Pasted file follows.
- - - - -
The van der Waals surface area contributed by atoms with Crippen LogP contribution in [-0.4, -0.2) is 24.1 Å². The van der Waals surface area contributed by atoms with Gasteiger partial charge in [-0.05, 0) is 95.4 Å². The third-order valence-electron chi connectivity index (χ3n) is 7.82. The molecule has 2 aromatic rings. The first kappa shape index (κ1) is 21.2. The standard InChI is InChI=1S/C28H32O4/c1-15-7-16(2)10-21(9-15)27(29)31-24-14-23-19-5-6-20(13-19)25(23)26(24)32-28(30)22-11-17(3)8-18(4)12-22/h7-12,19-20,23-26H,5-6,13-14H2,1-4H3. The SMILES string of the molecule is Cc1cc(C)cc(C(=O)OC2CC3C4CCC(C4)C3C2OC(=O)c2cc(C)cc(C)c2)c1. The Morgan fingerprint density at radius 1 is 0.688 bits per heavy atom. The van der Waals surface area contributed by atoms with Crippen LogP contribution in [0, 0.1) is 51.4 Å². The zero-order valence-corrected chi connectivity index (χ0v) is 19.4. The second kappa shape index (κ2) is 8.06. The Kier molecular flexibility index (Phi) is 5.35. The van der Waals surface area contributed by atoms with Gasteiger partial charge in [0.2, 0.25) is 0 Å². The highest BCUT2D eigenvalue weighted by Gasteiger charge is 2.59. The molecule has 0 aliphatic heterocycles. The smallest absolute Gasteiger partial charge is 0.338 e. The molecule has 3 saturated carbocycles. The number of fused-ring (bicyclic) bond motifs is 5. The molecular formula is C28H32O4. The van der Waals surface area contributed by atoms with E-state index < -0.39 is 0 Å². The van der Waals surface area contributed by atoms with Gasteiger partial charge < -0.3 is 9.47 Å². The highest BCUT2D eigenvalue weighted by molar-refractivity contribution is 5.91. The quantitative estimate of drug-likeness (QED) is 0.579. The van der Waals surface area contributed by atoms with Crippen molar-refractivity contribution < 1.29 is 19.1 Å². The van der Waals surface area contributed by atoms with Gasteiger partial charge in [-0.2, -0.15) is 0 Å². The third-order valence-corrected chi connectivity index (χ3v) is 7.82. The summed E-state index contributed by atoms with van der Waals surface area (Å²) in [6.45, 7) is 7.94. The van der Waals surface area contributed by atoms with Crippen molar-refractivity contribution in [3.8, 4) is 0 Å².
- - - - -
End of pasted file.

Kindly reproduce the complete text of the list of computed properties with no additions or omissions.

The van der Waals surface area contributed by atoms with Crippen LogP contribution in [-0.4, -0.2) is 24.1 Å². The van der Waals surface area contributed by atoms with Gasteiger partial charge in [-0.05, 0) is 95.4 Å². The third-order valence-electron chi connectivity index (χ3n) is 7.82. The molecule has 2 aromatic rings. The first kappa shape index (κ1) is 21.2. The standard InChI is InChI=1S/C28H32O4/c1-15-7-16(2)10-21(9-15)27(29)31-24-14-23-19-5-6-20(13-19)25(23)26(24)32-28(30)22-11-17(3)8-18(4)12-22/h7-12,19-20,23-26H,5-6,13-14H2,1-4H3. The SMILES string of the molecule is Cc1cc(C)cc(C(=O)OC2CC3C4CCC(C4)C3C2OC(=O)c2cc(C)cc(C)c2)c1. The Morgan fingerprint density at radius 1 is 0.688 bits per heavy atom. The van der Waals surface area contributed by atoms with Crippen LogP contribution in [0, 0.1) is 51.4 Å². The zero-order valence-corrected chi connectivity index (χ0v) is 19.4. The second kappa shape index (κ2) is 8.06. The Kier molecular flexibility index (Phi) is 5.35. The van der Waals surface area contributed by atoms with Gasteiger partial charge in [0.2, 0.25) is 0 Å². The highest BCUT2D eigenvalue weighted by Gasteiger charge is 2.59. The molecule has 0 aliphatic heterocycles. The smallest absolute Gasteiger partial charge is 0.338 e. The molecule has 3 saturated carbocycles. The number of fused-ring (bicyclic) bond motifs is 5. The molecular formula is C28H32O4. The van der Waals surface area contributed by atoms with E-state index < -0.39 is 0 Å². The van der Waals surface area contributed by atoms with Gasteiger partial charge < -0.3 is 9.47 Å². The highest BCUT2D eigenvalue weighted by molar-refractivity contribution is 5.91. The quantitative estimate of drug-likeness (QED) is 0.579. The van der Waals surface area contributed by atoms with Crippen molar-refractivity contribution < 1.29 is 19.1 Å². The van der Waals surface area contributed by atoms with Gasteiger partial charge in [-0.2, -0.15) is 0 Å². The third-order valence-corrected chi connectivity index (χ3v) is 7.82. The summed E-state index contributed by atoms with van der Waals surface area (Å²) in [6.45, 7) is 7.94. The van der Waals surface area contributed by atoms with Crippen molar-refractivity contribution in [3.8, 4) is 0 Å².